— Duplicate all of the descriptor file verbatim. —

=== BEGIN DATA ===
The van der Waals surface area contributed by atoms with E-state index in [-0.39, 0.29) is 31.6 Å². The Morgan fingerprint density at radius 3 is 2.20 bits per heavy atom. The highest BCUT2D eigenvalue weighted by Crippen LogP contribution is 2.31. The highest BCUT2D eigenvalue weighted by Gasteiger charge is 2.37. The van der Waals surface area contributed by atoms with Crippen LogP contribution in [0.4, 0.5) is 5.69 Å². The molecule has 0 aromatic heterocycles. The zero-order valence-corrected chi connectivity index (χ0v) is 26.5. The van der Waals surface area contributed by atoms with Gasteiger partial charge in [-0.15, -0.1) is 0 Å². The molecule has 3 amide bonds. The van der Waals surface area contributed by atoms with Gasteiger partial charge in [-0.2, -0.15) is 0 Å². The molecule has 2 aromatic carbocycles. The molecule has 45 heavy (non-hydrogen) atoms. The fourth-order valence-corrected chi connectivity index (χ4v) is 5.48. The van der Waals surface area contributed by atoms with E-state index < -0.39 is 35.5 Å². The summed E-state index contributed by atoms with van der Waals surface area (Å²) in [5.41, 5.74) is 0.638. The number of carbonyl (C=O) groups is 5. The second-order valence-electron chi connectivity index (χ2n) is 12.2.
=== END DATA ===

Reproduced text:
The van der Waals surface area contributed by atoms with E-state index in [-0.39, 0.29) is 31.6 Å². The Morgan fingerprint density at radius 3 is 2.20 bits per heavy atom. The highest BCUT2D eigenvalue weighted by Crippen LogP contribution is 2.31. The highest BCUT2D eigenvalue weighted by Gasteiger charge is 2.37. The van der Waals surface area contributed by atoms with Crippen LogP contribution in [0.4, 0.5) is 5.69 Å². The molecule has 0 aromatic heterocycles. The zero-order valence-corrected chi connectivity index (χ0v) is 26.5. The van der Waals surface area contributed by atoms with Gasteiger partial charge in [-0.15, -0.1) is 0 Å². The molecule has 3 amide bonds. The van der Waals surface area contributed by atoms with Gasteiger partial charge in [-0.2, -0.15) is 0 Å². The molecule has 2 aromatic carbocycles. The molecule has 45 heavy (non-hydrogen) atoms. The fourth-order valence-corrected chi connectivity index (χ4v) is 5.48. The van der Waals surface area contributed by atoms with E-state index < -0.39 is 35.5 Å². The summed E-state index contributed by atoms with van der Waals surface area (Å²) in [5.41, 5.74) is 0.638. The number of carbonyl (C=O) groups is 5. The second-order valence-electron chi connectivity index (χ2n) is 12.2.